: a spiny yellow-flowered European shrub (Ulex europaeus) of the legume family
broadly : any of several related plants (genera Ulex and Genista)
gorsy adjective

Examples of gorse in a Sentence

Recent Examples on the Web Grassy and earth aromas, and flavors include fruit mid palate and some gorse on the finish. Tom Mullen, Forbes, 11 Feb. 2023 Brisk and seductively elegant aromas of cherries, raspberries, strawberries and slight gorse. Tom Mullen, Forbes, 11 Feb. 2023 Aromas quite light and festive and include red plums, sage, gorse and eucalyptus. Tom Mullen, Forbes, 31 July 2022 Rich and fresh red fruit aromas—wild strawberries, country lane, some gorse and menthol and melted butter. Tom Mullen, Forbes, 22 May 2022 Rich, redolent, juicy aromas of cranberries and red cherries and a hint of gorse. Tom Mullen, Forbes, 22 May 2022 In spring these are swapped for narcissi, gold gorse and yellow fists of aeonium flowers which sprout up from the plant's purple rosettes. Kate Eshelby, CNN, 14 June 2021 Scotland’s landscape is wild and expansive: rugged islands, jagged mountains, moors covered in mustard-yellow gorse. Helen Lewis, The Atlantic, 5 May 2021 The autumn sun gives the greens of the fields an impossible, mythic radiance and transforms the back roads into light-muddled paths where a goblin with a riddle, or a pretty maiden with a basket, could be waiting around every gorse-and-bramble bend. Washington Post, 5 Oct. 2020 See More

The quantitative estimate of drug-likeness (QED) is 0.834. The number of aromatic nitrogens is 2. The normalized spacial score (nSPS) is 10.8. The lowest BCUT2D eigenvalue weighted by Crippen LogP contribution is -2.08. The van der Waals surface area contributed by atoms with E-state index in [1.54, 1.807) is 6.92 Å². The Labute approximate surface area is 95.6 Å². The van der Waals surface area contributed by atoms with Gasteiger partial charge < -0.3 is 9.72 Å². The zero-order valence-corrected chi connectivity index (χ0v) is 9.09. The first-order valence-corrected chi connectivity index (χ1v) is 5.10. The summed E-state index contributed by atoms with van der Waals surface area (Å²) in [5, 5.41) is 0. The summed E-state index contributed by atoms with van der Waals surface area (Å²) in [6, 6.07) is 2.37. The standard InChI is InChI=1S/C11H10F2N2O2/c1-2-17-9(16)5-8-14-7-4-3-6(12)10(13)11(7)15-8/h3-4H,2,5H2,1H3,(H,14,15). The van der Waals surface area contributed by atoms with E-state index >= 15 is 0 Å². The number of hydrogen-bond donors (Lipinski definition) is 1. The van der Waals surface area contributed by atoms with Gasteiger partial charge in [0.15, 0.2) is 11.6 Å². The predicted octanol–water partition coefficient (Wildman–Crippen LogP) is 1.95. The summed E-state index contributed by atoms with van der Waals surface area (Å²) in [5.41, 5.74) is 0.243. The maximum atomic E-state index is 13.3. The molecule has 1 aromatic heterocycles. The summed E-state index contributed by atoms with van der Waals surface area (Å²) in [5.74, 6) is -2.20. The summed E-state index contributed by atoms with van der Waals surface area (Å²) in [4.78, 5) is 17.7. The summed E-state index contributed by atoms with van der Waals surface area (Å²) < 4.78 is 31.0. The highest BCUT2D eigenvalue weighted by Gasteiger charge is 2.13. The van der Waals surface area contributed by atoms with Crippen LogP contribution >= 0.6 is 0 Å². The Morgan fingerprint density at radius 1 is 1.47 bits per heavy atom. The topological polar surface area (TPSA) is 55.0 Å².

These examples are programmatically compiled from various online sources to illustrate current usage of the word 'gorse.' Any opinions expressed in the examples do not represent those of Merriam-Webster or its editors. Send us feedback about these examples.

Word History


Middle English gorst, grost "gorse (Ulex europaeus), similar thorny shrubs, area overgrown with gorse," going back to Old English gorst "gorse, thorny shrub," probably going back to a zero-grade ablaut derivative of Germanic *gerstōn- "barley" — more at orgeat

First Known Use

before the 12th century, in the meaning defined above

Time Traveler
The first known use of gorse was before the 12th century

Dictionary Entries Near gorse

Cite this Entry

“Gorse.” Merriam-Webster.com Dictionary, Merriam-Webster, https://www.merriam-webster.com/dictionary/gorse. Accessed 22 Feb. 2024.

Kids Definition


: an evergreen shrub of the legume family that has yellow flowers and leaves reduced to spines

called also furze

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